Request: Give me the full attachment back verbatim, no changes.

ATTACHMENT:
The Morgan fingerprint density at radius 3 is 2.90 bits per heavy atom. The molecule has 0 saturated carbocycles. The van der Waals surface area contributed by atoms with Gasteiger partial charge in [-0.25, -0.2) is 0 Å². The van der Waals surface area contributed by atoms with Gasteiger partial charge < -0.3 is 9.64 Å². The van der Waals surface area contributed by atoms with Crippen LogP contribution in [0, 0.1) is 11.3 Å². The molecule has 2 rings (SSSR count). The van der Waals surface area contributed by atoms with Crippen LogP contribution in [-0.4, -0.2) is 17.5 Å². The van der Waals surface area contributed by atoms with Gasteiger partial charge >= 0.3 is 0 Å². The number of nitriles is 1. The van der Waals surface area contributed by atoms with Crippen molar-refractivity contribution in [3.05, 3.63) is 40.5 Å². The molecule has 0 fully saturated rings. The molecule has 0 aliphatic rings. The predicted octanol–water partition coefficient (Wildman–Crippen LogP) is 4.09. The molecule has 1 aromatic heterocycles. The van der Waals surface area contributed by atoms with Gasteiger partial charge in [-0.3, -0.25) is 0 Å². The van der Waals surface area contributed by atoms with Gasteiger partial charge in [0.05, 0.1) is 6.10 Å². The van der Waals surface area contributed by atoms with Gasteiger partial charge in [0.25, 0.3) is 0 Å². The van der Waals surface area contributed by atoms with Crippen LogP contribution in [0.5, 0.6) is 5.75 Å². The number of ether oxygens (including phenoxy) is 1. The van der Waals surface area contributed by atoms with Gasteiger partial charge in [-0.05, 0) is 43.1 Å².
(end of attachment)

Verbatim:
The Morgan fingerprint density at radius 3 is 2.90 bits per heavy atom. The molecule has 0 saturated carbocycles. The van der Waals surface area contributed by atoms with Gasteiger partial charge in [-0.25, -0.2) is 0 Å². The van der Waals surface area contributed by atoms with Gasteiger partial charge < -0.3 is 9.64 Å². The van der Waals surface area contributed by atoms with Crippen LogP contribution in [0, 0.1) is 11.3 Å². The molecule has 2 rings (SSSR count). The van der Waals surface area contributed by atoms with Crippen LogP contribution in [-0.4, -0.2) is 17.5 Å². The van der Waals surface area contributed by atoms with Gasteiger partial charge >= 0.3 is 0 Å². The number of nitriles is 1. The van der Waals surface area contributed by atoms with Crippen molar-refractivity contribution in [3.05, 3.63) is 40.5 Å². The molecule has 0 fully saturated rings. The molecule has 0 aliphatic rings. The predicted octanol–water partition coefficient (Wildman–Crippen LogP) is 4.09. The molecule has 1 aromatic heterocycles. The van der Waals surface area contributed by atoms with Gasteiger partial charge in [-0.3, -0.25) is 0 Å². The van der Waals surface area contributed by atoms with Gasteiger partial charge in [0.05, 0.1) is 6.10 Å². The van der Waals surface area contributed by atoms with Gasteiger partial charge in [0.25, 0.3) is 0 Å². The van der Waals surface area contributed by atoms with Crippen LogP contribution in [0.5, 0.6) is 5.75 Å². The number of ether oxygens (including phenoxy) is 1. The van der Waals surface area contributed by atoms with Gasteiger partial charge in [-0.05, 0) is 43.1 Å².